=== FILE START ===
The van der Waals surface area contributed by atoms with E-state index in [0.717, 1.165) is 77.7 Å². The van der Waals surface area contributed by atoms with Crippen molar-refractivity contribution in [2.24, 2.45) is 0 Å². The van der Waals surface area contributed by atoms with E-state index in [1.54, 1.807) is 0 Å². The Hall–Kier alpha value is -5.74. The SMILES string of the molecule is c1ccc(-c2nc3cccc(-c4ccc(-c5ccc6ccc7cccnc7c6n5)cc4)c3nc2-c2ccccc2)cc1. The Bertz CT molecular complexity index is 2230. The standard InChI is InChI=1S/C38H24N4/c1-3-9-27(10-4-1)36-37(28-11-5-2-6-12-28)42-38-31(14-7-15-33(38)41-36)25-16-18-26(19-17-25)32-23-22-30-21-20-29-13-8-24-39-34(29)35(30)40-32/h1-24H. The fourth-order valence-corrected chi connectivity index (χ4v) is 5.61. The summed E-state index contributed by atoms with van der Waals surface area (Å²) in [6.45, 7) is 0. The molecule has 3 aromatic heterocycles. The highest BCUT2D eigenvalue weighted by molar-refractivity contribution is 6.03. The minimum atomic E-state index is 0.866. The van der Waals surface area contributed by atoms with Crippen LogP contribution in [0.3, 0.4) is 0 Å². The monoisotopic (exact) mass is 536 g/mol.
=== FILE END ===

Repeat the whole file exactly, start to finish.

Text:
The van der Waals surface area contributed by atoms with E-state index in [0.717, 1.165) is 77.7 Å². The van der Waals surface area contributed by atoms with Crippen molar-refractivity contribution in [2.24, 2.45) is 0 Å². The van der Waals surface area contributed by atoms with E-state index in [1.54, 1.807) is 0 Å². The Hall–Kier alpha value is -5.74. The SMILES string of the molecule is c1ccc(-c2nc3cccc(-c4ccc(-c5ccc6ccc7cccnc7c6n5)cc4)c3nc2-c2ccccc2)cc1. The Bertz CT molecular complexity index is 2230. The standard InChI is InChI=1S/C38H24N4/c1-3-9-27(10-4-1)36-37(28-11-5-2-6-12-28)42-38-31(14-7-15-33(38)41-36)25-16-18-26(19-17-25)32-23-22-30-21-20-29-13-8-24-39-34(29)35(30)40-32/h1-24H. The fourth-order valence-corrected chi connectivity index (χ4v) is 5.61. The summed E-state index contributed by atoms with van der Waals surface area (Å²) in [6.45, 7) is 0. The molecule has 3 aromatic heterocycles. The highest BCUT2D eigenvalue weighted by molar-refractivity contribution is 6.03. The minimum atomic E-state index is 0.866. The van der Waals surface area contributed by atoms with Crippen LogP contribution in [0.3, 0.4) is 0 Å². The monoisotopic (exact) mass is 536 g/mol.